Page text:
An Unlikely But Compatible Pair: Mathematics and Online Casinos
Have mathematicians and actuaries ever beat casino operators at their games? Historically, yes! There was a time when casinos had to rethink their game, especially where blackjack was concerned.
As unlikely and polar opposite as mathematics and online casinos may be at first glance, you’ll soon begin to realize that the two are a match made in heaven! For starters, even the whole process of Random Number Generation is a mathematical premise – and one that’s synonymous with online slots.
How random are your chances of winning?
Imagine you had to flip a coin and if it lands heads up you win $20 but if tails come up you lose $20. From a mathematical perspective, this sounds fair; however, several factors might be at play that could either give you an edge or put you at a disadvantage.
Now imagine that for some reason unbeknownst to you and me, the coin is not perfectly round or balanced. Chances of winning or losing, therefore, are no longer 50:50 but stand at a 40% chance of the coin landing on heads and a 60% chance of tails coming up. This gives your opponent an edge over you.
Your intuition in this case tells you that you should play for less than $20. And guess what? Your intuition is right!
Now imagine that you were betting on the tails instead. You could bet more than $20, perhaps $40 or $60. However, what’s the best amount you can bet when you’re at an advantage?
Does the house (edge) always win?
The solution to this issue came from an American Physicist, John Larry Kelly, who looked at it from a scientific perspective. Kelly discovered that to utilize the little information at your disposal as a player, it is best to bet a portion of your money according to the following formula:
The probability of winning minus the probability of losing divided by the odds, known as the payout, would look like this.
(Probability of) Win- (Probability of) Loss/ Odds (Payout)
60% – 40% / 1 = 20% which is the 1/5th of your payout
Kelly’s formula makes sure that you won’t go broke and that you’ll maximize your wins in the future. In games where the outcome of this formula is zero or negative, it is best not to play at all.
Is there a way of calculating a casino bonus?
So how does this formula translate to cashable casino bonuses, especially when playing online?
In a nutshell, take a look at this formula:
Multiply the house edge with the total amount that you are risking to clear the bonus. Proceed by subtracting this amount from the bonus amount. If the result is positive, you can expect to make a profit.
It’s important to read the terms and conditions of the online casino site you’re playing with carefully. Make sure you have the right information before proceeding with the use of this formula.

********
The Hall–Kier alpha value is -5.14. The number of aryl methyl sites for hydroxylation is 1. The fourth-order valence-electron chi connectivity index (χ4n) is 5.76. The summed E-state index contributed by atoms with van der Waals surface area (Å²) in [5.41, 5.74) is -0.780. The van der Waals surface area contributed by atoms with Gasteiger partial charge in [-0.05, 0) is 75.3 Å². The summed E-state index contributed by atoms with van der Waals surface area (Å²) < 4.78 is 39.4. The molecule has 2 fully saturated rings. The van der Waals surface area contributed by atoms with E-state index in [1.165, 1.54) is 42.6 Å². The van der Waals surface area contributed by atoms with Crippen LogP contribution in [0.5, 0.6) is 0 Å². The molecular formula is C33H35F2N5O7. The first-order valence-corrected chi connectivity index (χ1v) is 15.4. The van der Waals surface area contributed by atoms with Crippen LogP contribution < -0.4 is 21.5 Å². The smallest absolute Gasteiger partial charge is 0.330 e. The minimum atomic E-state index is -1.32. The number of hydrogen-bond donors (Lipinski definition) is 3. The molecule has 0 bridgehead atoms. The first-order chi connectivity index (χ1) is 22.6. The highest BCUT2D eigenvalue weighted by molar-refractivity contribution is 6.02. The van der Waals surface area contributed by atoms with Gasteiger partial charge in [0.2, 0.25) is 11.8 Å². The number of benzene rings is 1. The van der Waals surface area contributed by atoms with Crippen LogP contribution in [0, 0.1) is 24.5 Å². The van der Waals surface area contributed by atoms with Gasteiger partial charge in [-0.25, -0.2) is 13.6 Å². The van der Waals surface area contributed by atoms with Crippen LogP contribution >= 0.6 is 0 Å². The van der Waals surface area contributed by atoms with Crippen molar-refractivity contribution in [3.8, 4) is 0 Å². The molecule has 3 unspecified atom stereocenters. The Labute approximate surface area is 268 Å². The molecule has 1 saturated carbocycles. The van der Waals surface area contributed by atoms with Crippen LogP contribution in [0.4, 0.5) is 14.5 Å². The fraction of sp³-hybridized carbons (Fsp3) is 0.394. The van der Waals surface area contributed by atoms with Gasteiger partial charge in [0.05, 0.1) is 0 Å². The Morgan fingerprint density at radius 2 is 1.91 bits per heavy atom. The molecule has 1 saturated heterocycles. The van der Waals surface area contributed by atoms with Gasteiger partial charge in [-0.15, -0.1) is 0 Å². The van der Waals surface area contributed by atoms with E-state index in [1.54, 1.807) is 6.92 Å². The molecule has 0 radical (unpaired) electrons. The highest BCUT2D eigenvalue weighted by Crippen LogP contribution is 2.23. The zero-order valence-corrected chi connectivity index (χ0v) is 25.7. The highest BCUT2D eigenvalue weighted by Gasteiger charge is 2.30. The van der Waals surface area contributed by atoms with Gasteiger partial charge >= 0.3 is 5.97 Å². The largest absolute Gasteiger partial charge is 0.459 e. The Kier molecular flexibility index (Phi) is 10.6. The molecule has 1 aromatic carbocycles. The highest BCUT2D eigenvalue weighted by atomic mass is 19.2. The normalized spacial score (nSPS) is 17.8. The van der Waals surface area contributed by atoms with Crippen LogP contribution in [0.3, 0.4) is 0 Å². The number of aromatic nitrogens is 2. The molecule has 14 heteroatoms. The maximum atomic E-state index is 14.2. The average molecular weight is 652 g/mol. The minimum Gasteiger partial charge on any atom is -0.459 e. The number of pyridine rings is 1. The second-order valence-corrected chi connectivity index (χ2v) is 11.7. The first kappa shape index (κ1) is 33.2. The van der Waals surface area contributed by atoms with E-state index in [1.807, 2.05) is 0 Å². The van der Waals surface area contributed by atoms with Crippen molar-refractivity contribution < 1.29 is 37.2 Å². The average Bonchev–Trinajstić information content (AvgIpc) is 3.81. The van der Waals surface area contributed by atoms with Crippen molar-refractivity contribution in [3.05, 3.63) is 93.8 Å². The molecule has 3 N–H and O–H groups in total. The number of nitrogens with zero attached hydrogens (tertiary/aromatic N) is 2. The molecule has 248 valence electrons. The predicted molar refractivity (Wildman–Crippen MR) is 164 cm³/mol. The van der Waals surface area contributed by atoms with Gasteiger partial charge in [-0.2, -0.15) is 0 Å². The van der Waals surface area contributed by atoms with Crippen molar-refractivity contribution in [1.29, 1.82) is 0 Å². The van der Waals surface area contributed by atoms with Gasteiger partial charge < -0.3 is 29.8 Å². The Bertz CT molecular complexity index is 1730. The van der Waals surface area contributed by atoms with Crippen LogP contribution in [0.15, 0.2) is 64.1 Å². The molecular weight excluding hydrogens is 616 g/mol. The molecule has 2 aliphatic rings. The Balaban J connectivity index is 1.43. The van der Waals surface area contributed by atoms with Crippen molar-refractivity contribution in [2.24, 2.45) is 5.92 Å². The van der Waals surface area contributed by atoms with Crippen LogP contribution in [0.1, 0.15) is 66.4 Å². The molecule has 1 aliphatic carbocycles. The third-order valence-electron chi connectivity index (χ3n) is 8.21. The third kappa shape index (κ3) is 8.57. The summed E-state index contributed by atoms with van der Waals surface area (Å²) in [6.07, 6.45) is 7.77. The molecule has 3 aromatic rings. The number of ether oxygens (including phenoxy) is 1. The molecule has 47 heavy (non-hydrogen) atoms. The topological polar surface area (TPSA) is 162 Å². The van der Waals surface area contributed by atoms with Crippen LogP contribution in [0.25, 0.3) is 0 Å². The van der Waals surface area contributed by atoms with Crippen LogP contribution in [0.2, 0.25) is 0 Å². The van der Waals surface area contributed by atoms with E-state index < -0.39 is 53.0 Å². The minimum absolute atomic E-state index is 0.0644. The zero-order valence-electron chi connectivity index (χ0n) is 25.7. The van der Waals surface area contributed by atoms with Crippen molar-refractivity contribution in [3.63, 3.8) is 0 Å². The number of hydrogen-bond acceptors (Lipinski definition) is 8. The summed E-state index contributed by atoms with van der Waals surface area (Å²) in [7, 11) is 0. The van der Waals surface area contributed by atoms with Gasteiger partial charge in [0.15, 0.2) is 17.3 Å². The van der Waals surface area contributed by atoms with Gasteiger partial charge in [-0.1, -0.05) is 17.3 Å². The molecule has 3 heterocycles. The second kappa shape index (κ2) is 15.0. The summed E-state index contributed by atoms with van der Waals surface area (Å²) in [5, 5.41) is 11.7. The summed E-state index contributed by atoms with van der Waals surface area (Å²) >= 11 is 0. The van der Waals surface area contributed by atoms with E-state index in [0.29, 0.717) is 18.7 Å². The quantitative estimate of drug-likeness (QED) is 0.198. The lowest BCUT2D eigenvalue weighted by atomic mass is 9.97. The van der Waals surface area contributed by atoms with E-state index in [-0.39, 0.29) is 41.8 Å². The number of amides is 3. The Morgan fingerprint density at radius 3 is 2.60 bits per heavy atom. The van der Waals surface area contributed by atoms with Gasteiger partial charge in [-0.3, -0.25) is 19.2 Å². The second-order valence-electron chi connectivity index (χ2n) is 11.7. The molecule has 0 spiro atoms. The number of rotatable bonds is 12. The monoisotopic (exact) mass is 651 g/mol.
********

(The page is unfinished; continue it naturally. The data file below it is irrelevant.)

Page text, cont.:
So here are two examples:
You’re playing online blackjack with a house edge of 0.75%. The bonus terms are 100x the bonus and deposit.
You deposit $500 and get a bonus of $500. You multiply the total bankroll of $1000 by 100x for a total playthrough of $100,000. Multiply $100,000 by the house edge of 0.75%, which gives you a loss of €750.
The bonus is only $500 so if you subtract $750 from this amount, you will get a loss of $250 more than the bonus.
Now let’s say the bonus terms are different: It is 50x the bonus and deposit.
The bonus is still $500 on a deposit of $500 for a total bankroll of $1000. Multiply the bankroll by 50x for a playthrough of $50,000. Then multiply the house edge of 0.75% times $50,000 which gives you a loss of $375.
The bonus is worth $500 so when you subtract $375 from it, there is an expected profit of $125 which is a terrific blackjack bonus.
Is beating the dealer a question of probability?
In 1966, Edward Thorp published the book ‘Beat the Dealer’. One of Thorp’s quandaries as a mathematician was whether there was a way for a player to have an edge over the house or the blackjack dealer, based on the cards that have already cropped up.
Card counting was not enough! It was important to exploit the knowledge acquired from card counting in the most efficient way. In the 1960s with the help of the father of information theory, Claude Shannon, Thorp cracked the problem. Thanks to an IBM 704 computer, Thorp realized that he could beat blackjack by assigning points to cards and getting bigger wins during favourable counts.
He tested his theory by playing blackjack in the casinos and made $11,000 in a single weekend. Thorp’s methods threw casinos into utter disarray. The reason why many of them use multiple decks during blackjack nowadays, instead of one, is thanks to Thorp.
Thorp has since then moved on from trying to beat the dealer and has hit it big in the stock market by starting multiple hedge funds himself.
So while probability and checking formulas might help you utilize the partial information you have to your advantage, remember to read the T&Cs of the bonus along with the house edge and RTP percentage, to compare the different bonus offers and make a well-informed decision.